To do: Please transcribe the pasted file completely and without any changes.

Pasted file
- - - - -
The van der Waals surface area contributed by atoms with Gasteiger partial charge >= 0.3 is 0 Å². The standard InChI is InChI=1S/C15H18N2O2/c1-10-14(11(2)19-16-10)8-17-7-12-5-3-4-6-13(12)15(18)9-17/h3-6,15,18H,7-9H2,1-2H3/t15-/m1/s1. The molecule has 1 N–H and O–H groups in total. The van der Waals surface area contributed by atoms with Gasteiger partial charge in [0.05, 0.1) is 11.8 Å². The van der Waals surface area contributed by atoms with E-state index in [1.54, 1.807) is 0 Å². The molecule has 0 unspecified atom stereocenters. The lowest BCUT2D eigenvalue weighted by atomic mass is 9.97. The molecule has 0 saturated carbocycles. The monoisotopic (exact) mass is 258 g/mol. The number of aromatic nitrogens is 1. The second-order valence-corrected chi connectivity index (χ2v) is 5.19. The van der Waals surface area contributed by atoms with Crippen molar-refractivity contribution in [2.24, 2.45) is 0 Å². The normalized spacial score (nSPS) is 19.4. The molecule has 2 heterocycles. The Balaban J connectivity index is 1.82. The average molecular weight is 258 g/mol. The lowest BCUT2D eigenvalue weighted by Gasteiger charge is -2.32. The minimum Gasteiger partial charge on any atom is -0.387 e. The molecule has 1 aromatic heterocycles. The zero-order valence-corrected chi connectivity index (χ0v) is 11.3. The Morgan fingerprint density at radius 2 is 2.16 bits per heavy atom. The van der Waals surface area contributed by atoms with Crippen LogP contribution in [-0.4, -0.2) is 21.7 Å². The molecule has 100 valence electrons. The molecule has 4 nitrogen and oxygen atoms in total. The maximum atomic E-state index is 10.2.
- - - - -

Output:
The van der Waals surface area contributed by atoms with Gasteiger partial charge >= 0.3 is 0 Å². The standard InChI is InChI=1S/C15H18N2O2/c1-10-14(11(2)19-16-10)8-17-7-12-5-3-4-6-13(12)15(18)9-17/h3-6,15,18H,7-9H2,1-2H3/t15-/m1/s1. The molecule has 1 N–H and O–H groups in total. The van der Waals surface area contributed by atoms with Gasteiger partial charge in [0.05, 0.1) is 11.8 Å². The van der Waals surface area contributed by atoms with E-state index in [1.54, 1.807) is 0 Å². The molecule has 0 unspecified atom stereocenters. The lowest BCUT2D eigenvalue weighted by atomic mass is 9.97. The molecule has 0 saturated carbocycles. The monoisotopic (exact) mass is 258 g/mol. The number of aromatic nitrogens is 1. The second-order valence-corrected chi connectivity index (χ2v) is 5.19. The van der Waals surface area contributed by atoms with Crippen molar-refractivity contribution in [2.24, 2.45) is 0 Å². The normalized spacial score (nSPS) is 19.4. The molecule has 2 heterocycles. The Balaban J connectivity index is 1.82. The average molecular weight is 258 g/mol. The lowest BCUT2D eigenvalue weighted by Gasteiger charge is -2.32. The minimum Gasteiger partial charge on any atom is -0.387 e. The molecule has 1 aromatic heterocycles. The zero-order valence-corrected chi connectivity index (χ0v) is 11.3. The Morgan fingerprint density at radius 2 is 2.16 bits per heavy atom. The van der Waals surface area contributed by atoms with Crippen LogP contribution in [-0.4, -0.2) is 21.7 Å². The molecule has 100 valence electrons. The molecule has 4 nitrogen and oxygen atoms in total. The maximum atomic E-state index is 10.2.